business change newsletter

Business Change Newsletter February

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Welcome to the February 2015 edition of Afiniti’s Business Change newsletter. This month’s feature: Top tips for getting the best out of your change network.

For more conversation on business change, you can join our Change Management, Communications and Learning group on LinkedIn here. For change management tips and our vacancies, you can follow us on LinkedIn here.

Afiniti is an award winning business change consultancy that delivers change with a people focus, producing sustainable changes in behaviour, mind-sets and working practices.

Company News

Learning awards claudia winkleman

Members of the Afiniti and Network Rail team with Claudia Winkleman at the Learning Awards

Learning Awards 2015

We’re delighted to have received the gold award for External Learning Solution of the Year in the Learning Awards 2015, held by the Learning and Performance Institute. We won for our work delivering change to 1,500 people across 40 locations with Network Rail on its NROL3 programme. NROL3 is a business critical system, essential in the planning and delivery of maintenance materials, around the network. Read more here.




This month’s in depth article: Tips for getting the most out of a change network.

business change newsletterEven if you’re the best change manager in the world,  you will never be able to deliver business change on your own.

That’s why you need your change network – sponsors, middle managers and change agents all play a crucial role in accelerating change and making it stick.

Here are key tips for getting the most from your change network:


  1. Outline their role in escalating issues with them and where their authority lies
  2. They’re responsible for stakeholder communication so factor them into your communication planning and give them a voice in any communications output. People want to hear from them as they are often the figurehead of the programme or project. They will give credibility and convey the story behind the change and the big picture of what it will do for the business.
  3. Outline and get the sponsor to agree what benefits realisation will look like
  4. Make sure you understand their approach to risk and acceptable parameters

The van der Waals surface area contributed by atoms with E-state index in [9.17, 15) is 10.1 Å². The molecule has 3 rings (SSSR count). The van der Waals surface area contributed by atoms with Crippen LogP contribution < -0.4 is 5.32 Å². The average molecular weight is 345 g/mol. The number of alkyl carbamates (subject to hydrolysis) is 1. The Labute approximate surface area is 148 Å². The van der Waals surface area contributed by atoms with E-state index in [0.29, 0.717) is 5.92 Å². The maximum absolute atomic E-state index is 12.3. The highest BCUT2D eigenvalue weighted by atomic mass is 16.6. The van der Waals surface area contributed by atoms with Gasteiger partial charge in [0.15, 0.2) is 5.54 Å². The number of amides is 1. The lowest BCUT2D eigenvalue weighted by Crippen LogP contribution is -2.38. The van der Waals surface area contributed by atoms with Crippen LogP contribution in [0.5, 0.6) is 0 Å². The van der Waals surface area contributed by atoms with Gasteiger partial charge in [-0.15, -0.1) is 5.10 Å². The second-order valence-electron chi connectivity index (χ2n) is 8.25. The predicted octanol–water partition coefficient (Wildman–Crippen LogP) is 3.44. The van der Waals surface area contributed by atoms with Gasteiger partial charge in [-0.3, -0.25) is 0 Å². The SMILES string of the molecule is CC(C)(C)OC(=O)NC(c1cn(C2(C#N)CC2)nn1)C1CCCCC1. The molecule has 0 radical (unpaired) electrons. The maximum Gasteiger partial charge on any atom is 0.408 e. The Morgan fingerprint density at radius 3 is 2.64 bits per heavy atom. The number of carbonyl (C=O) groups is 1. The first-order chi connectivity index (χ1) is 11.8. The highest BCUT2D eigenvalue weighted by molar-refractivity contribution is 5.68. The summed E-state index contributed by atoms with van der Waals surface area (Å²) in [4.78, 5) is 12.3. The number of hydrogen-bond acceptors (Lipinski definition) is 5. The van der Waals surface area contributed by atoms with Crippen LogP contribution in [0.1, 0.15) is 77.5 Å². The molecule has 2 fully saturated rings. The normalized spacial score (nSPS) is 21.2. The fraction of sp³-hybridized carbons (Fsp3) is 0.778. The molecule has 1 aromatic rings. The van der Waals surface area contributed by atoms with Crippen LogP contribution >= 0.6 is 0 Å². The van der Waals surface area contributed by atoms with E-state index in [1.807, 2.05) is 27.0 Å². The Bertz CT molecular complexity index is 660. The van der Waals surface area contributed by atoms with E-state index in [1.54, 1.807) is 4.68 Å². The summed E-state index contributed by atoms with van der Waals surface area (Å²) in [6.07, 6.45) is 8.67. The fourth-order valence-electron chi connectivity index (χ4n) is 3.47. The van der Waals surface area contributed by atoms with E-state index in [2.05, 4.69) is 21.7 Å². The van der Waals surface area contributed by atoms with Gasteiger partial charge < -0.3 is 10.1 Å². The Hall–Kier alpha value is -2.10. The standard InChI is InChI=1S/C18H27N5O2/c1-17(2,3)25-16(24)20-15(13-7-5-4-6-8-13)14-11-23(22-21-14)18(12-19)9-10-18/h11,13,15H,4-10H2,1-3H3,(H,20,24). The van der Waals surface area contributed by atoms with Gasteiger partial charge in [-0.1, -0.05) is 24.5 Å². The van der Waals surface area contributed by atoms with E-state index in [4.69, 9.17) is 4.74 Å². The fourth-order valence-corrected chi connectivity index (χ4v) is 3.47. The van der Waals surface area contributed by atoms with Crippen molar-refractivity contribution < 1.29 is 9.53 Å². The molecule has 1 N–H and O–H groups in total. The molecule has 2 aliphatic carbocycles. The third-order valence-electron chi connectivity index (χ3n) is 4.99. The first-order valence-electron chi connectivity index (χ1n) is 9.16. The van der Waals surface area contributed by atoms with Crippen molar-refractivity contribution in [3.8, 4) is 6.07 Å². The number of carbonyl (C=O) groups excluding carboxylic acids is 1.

5. Establish your decision making framework – you don’t want to refer too much or too little onto them
  6. Where possible, work closely with them to build a coalition of stakeholders
  7. Ask yourself whether you are actively reporting on progress towards benefits realisation
  8. Speak their language – talk about the project as relates to the overall strategic plan
  9. As part of communication planning, outline how you’ll measure the success of the role throughout the project and include timings and channels for communication from these key individuals. Tell them what you are planning to do and how their role fits in.
  10. The project sponsor is usually incredibly busy so be prepared to fight for their attention as you must keep in regular communication with them. Often they are distracted if a new high profile project arises so make sure you regularly update them through formal reporting and more informal conversations.
  11. Identify how your sponsor works and would prefer to receive communication and communicate with others.

Middle Managers

  1. Know them early on – include them on your stakeholder map. Managers are often involved too late in business change meaning they are more likely to be resistant and not fulfil their potential as champions of change.
  2. Provide them with information, resources and learning – Managers have to change but also have to encourage others to, so they need to be well informed and prepared.

Change agents

  1. Set expectations around their role
  2. Have a clear view of how you’ll build their support throughout the project
  3. Make sure they have the knowledge, awareness and skills they need to spread the word
  4. Put measures in place to help them build competencies as leaders of change
  5. Pick the right ones! Probably most important of all is getting the right people on board. Here is a quick reference guide to knowing what a good change agent looks like:

change network

You will spot that effective change management requires you to know your people, to make sure roles and responsibilities during change are understood and that people have the right access to communications and learning to adopt change quickly.

Recent insights

communicating change management

Getting the message across during change

Consultant Tom Dennehy offers key pieces of advice for keeping connected with stakeholders during change and making messages stick.

Kaizen change management

How can Kaizen help us deliver better change?

Luke Scott outlines how the Japanese concept of continuous improvement, collaboration and communication can help businesses manage change.


Free resources

Preparing for change. Free online change readiness assessment 

Engaging and Communicating with your audience – Communications reference guide